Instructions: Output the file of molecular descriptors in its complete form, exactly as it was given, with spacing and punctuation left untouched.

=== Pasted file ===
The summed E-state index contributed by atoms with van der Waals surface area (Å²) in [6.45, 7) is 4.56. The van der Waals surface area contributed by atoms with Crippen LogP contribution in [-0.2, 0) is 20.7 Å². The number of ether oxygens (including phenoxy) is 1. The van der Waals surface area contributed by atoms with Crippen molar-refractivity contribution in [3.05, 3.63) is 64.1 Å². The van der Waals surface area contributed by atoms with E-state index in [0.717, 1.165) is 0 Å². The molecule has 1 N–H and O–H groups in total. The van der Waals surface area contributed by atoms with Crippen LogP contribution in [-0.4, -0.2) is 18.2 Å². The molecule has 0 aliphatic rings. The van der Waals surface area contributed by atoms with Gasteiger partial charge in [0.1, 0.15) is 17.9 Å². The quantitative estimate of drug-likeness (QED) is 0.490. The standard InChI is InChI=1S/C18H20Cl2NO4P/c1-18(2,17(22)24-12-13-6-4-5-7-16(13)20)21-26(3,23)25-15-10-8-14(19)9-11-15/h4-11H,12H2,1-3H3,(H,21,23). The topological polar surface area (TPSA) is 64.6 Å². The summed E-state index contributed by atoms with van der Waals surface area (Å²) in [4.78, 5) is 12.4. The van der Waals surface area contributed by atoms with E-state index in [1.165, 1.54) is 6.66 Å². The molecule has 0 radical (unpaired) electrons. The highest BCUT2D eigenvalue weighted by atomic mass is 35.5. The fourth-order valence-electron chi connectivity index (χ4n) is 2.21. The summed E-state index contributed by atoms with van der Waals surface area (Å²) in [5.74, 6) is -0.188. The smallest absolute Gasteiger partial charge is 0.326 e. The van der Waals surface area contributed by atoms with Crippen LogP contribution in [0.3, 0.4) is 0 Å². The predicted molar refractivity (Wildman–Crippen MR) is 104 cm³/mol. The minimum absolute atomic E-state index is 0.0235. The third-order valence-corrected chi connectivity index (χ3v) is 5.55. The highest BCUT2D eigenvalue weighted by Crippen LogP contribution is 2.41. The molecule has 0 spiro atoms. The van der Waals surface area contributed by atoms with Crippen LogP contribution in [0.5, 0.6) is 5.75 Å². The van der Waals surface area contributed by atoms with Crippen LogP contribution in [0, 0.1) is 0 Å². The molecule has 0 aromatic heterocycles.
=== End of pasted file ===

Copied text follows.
The summed E-state index contributed by atoms with van der Waals surface area (Å²) in [6.45, 7) is 4.56. The van der Waals surface area contributed by atoms with Crippen LogP contribution in [-0.2, 0) is 20.7 Å². The number of ether oxygens (including phenoxy) is 1. The van der Waals surface area contributed by atoms with Crippen molar-refractivity contribution in [3.05, 3.63) is 64.1 Å². The van der Waals surface area contributed by atoms with E-state index in [0.717, 1.165) is 0 Å². The molecule has 1 N–H and O–H groups in total. The van der Waals surface area contributed by atoms with Crippen LogP contribution in [-0.4, -0.2) is 18.2 Å². The molecule has 0 aliphatic rings. The van der Waals surface area contributed by atoms with Gasteiger partial charge in [0.1, 0.15) is 17.9 Å². The quantitative estimate of drug-likeness (QED) is 0.490. The standard InChI is InChI=1S/C18H20Cl2NO4P/c1-18(2,17(22)24-12-13-6-4-5-7-16(13)20)21-26(3,23)25-15-10-8-14(19)9-11-15/h4-11H,12H2,1-3H3,(H,21,23). The topological polar surface area (TPSA) is 64.6 Å². The summed E-state index contributed by atoms with van der Waals surface area (Å²) in [4.78, 5) is 12.4. The van der Waals surface area contributed by atoms with E-state index in [1.165, 1.54) is 6.66 Å². The molecule has 0 radical (unpaired) electrons. The highest BCUT2D eigenvalue weighted by atomic mass is 35.5. The fourth-order valence-electron chi connectivity index (χ4n) is 2.21. The summed E-state index contributed by atoms with van der Waals surface area (Å²) in [5.74, 6) is -0.188. The smallest absolute Gasteiger partial charge is 0.326 e. The van der Waals surface area contributed by atoms with Crippen LogP contribution in [0.3, 0.4) is 0 Å². The predicted molar refractivity (Wildman–Crippen MR) is 104 cm³/mol. The minimum absolute atomic E-state index is 0.0235. The third-order valence-corrected chi connectivity index (χ3v) is 5.55. The highest BCUT2D eigenvalue weighted by Crippen LogP contribution is 2.41. The molecule has 0 spiro atoms. The van der Waals surface area contributed by atoms with Crippen LogP contribution in [0.5, 0.6) is 5.75 Å². The van der Waals surface area contributed by atoms with Crippen LogP contribution in [0, 0.1) is 0 Å². The molecule has 0 aromatic heterocycles.